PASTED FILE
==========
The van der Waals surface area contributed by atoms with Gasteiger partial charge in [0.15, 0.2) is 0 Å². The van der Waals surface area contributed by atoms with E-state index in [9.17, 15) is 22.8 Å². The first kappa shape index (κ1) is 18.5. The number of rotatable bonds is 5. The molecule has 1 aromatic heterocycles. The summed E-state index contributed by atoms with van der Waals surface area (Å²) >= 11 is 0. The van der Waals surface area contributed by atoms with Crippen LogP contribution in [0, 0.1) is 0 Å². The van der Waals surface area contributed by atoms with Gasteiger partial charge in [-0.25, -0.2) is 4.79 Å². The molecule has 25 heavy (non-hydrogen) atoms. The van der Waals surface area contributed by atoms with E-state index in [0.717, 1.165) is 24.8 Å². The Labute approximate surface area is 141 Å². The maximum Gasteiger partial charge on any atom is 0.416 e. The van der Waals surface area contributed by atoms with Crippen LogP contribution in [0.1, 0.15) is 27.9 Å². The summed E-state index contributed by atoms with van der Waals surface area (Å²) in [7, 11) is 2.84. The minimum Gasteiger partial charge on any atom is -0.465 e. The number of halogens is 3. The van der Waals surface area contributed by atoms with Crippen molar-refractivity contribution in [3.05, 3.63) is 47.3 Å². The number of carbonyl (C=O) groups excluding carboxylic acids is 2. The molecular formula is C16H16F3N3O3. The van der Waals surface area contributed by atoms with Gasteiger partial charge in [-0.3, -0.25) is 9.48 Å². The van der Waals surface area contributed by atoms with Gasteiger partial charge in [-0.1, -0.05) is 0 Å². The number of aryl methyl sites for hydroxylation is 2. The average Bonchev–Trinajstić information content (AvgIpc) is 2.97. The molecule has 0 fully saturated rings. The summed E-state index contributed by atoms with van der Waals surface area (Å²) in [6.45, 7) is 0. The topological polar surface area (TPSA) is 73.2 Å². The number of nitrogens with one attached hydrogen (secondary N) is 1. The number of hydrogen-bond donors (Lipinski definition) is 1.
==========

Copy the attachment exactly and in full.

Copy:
The van der Waals surface area contributed by atoms with Gasteiger partial charge in [0.15, 0.2) is 0 Å². The van der Waals surface area contributed by atoms with E-state index in [9.17, 15) is 22.8 Å². The first kappa shape index (κ1) is 18.5. The number of rotatable bonds is 5. The molecule has 1 aromatic heterocycles. The summed E-state index contributed by atoms with van der Waals surface area (Å²) >= 11 is 0. The van der Waals surface area contributed by atoms with Crippen LogP contribution in [0, 0.1) is 0 Å². The van der Waals surface area contributed by atoms with Gasteiger partial charge in [-0.25, -0.2) is 4.79 Å². The molecule has 25 heavy (non-hydrogen) atoms. The van der Waals surface area contributed by atoms with E-state index in [0.717, 1.165) is 24.8 Å². The Labute approximate surface area is 141 Å². The maximum Gasteiger partial charge on any atom is 0.416 e. The van der Waals surface area contributed by atoms with Crippen LogP contribution in [0.1, 0.15) is 27.9 Å². The summed E-state index contributed by atoms with van der Waals surface area (Å²) in [7, 11) is 2.84. The minimum Gasteiger partial charge on any atom is -0.465 e. The number of halogens is 3. The van der Waals surface area contributed by atoms with Crippen molar-refractivity contribution in [3.05, 3.63) is 47.3 Å². The number of carbonyl (C=O) groups excluding carboxylic acids is 2. The molecular formula is C16H16F3N3O3. The van der Waals surface area contributed by atoms with Gasteiger partial charge in [-0.3, -0.25) is 9.48 Å². The van der Waals surface area contributed by atoms with Gasteiger partial charge in [-0.1, -0.05) is 0 Å². The number of aryl methyl sites for hydroxylation is 2. The average Bonchev–Trinajstić information content (AvgIpc) is 2.97. The molecule has 0 fully saturated rings. The summed E-state index contributed by atoms with van der Waals surface area (Å²) in [6.45, 7) is 0. The topological polar surface area (TPSA) is 73.2 Å². The number of nitrogens with one attached hydrogen (secondary N) is 1. The number of hydrogen-bond donors (Lipinski definition) is 1.